- The Washington Times - Wednesday, March 29, 2006

The Federal Reserve yesterday raised short-term interest rates to the highest level in five years, giving no hint that it is nearing an end to its nearly two-year-long campaign to head off inflation.

In the first meeting of its rate-setting committee led by new Chairman Ben S. Bernanke, the Fed by unanimous vote dismissed the sharp slowdown in the economy in the fall as “temporary” and cited high energy and commodity prices, as well as constraints on the labor force that limit the economy’s ability to grow, as reasons for continued vigilance.

The Fed has raised rates by nearly four percentage points in 15 actions since June 2004, leaving the rates on credit cards, home equity loans and adjustable-rate mortgages in most cases equal to or higher than the rates on long-term loans such as 30-year mortgages, which last week averaged 6.3 percent. The prime lending rate, after yesterday’s latest quarter-point increase, rose to 7.75 percent.

Although Fed watchers cheered the central bank’s determination not to give ground to inflation, Wall Street and Main Street analysts increasingly fear the central bank is in danger of overdoing it and pushing the economy into a slump.

The Dow Jones Industrial Average fell 96 points after the Fed’s announcement, while rates on Treasuries and other bonds shot up on signs of further rate increases ahead.

“The Fed is in danger of overshooting” because it “is more worried about inflation than economic growth,” said economist Roger Kubarych of HVB Group. With core inflation — excluding food and energy — running about 2 percent, the inflation-adjusted level of interest rates is at levels that brought on recessions in the past, he said.

“Interest-rate-sensitive sectors, notably autos and housing, are already showing strains,” he said, noting that both General Motors Corp. and Ford Motor Co. are in financial straits with sinking credit ratings and declining sales that many analysts fear will force the automakers into bankruptcy.

Although manufacturers are struggling, consumer confidence and spending have rebounded this year after hitting a 12-year low in the fall, buoyed by improving job prospects. The Conference Board reported yesterday that its measure of consumer confidence hit a four-year high this month.

“A miscalculation in interest rate policy could damage the economy and force the Fed to reverse course later in the year by giving back one or two rate hikes,” said Bernard Baumohl, executive director of the Economic Outlook Group.

This is most likely to happen if Mr. Bernanke, a specialist on monetary policy whose background is primarily academic, is not as attuned as his predecessor Alan Greenspan was to subtle signs that the economy is moving toward a substantial slowdown later this year, he said.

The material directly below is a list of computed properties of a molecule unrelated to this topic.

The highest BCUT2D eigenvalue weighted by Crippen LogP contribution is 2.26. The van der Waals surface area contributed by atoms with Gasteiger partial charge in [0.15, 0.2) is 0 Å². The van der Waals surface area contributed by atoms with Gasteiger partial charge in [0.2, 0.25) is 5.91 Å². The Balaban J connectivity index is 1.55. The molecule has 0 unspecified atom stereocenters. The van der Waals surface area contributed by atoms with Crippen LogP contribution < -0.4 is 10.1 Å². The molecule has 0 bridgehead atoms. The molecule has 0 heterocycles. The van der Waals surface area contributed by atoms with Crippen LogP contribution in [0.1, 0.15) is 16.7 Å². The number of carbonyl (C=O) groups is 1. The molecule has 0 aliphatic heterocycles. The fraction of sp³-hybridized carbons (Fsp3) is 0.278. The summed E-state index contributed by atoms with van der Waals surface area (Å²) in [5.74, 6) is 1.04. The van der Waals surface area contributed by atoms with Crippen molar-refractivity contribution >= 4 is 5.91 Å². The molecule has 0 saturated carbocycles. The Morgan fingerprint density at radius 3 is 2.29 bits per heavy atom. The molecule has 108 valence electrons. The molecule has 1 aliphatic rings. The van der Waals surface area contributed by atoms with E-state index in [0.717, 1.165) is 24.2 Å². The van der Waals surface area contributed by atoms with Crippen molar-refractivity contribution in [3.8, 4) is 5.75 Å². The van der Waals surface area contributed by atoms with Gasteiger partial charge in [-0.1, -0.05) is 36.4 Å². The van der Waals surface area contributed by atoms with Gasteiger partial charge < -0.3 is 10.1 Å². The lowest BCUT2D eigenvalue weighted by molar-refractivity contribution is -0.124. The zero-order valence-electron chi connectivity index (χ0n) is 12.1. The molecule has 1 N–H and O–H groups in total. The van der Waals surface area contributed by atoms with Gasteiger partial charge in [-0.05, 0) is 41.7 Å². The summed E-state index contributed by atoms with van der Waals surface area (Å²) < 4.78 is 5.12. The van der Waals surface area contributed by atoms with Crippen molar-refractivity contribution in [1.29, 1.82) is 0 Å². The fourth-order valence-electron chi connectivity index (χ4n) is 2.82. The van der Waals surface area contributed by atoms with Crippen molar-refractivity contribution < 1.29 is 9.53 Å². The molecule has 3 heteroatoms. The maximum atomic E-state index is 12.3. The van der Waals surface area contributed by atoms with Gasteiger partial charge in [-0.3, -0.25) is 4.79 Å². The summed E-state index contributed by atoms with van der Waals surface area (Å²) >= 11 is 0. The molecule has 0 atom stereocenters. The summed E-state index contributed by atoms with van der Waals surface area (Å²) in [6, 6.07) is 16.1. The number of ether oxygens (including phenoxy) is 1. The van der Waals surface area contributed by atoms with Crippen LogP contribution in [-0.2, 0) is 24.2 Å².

One such sign is the steep decline in the housing market since the fall. The housing boom had been a major driver of economic growth in recent years, with fast-appreciating house prices providing an important source of strength to consumers, who have cashed out at least $750 billion from their home equity to spend on other things since 2001, he said. Consumer spending generates about 70 percent of economic activity.

Other signs that growth is sure to wane are consumers’ high debt burdens and growing delinquencies among the many borrowers who took out adjustable-rate mortgages in recent years and are now facing sharply higher mortgage payments as a result of the Fed’s actions, he said.

“Servicing all that debt was manageable when interest rates were low,” Mr. Baumohl said. “But the Fed has been jacking up rates nonstop for 21 months, and the debt-service burden is starting to pinch.”

Mr. Baumohl said the Fed would be overdoing it if it goes beyond raising the federal funds rate, its principal tool for influencing short-term rates, another quarter-point to 5 percent at the next meeting of its rate-setting committee in May. But he thinks it is more likely that the Fed will be convinced by then that the economy is slowing enough that further rate increases are not warranted.

Mark Vitner, senior economist at Wachovia Securities, agreed that the Fed is likely to pause after raising rates one more time in May, despite the likelihood that economic reports before then will show the economy rebounded to a robust rate of growth in excess of 5 percent during the first quarter from 1.6 percent at the end of last year.

“The Fed will not be unnerved by swings in the quarterly [growth] figures,” Mr. Vitner said, though its goal is to cool growth to a little less than 3 percent.

Richard Yamarone, economist with Argus Research Corp., said he expects the Fed to raise rates three or more times.

“History tells us that the Fed has always overshot its tightening goal,” he said. “Central bankers like to know the cork is firmly implanted in the bottle so that the inflation genie doesn’t sneak out. The worst thing a central bank can do when fighting inflation is fall behind the curve.”

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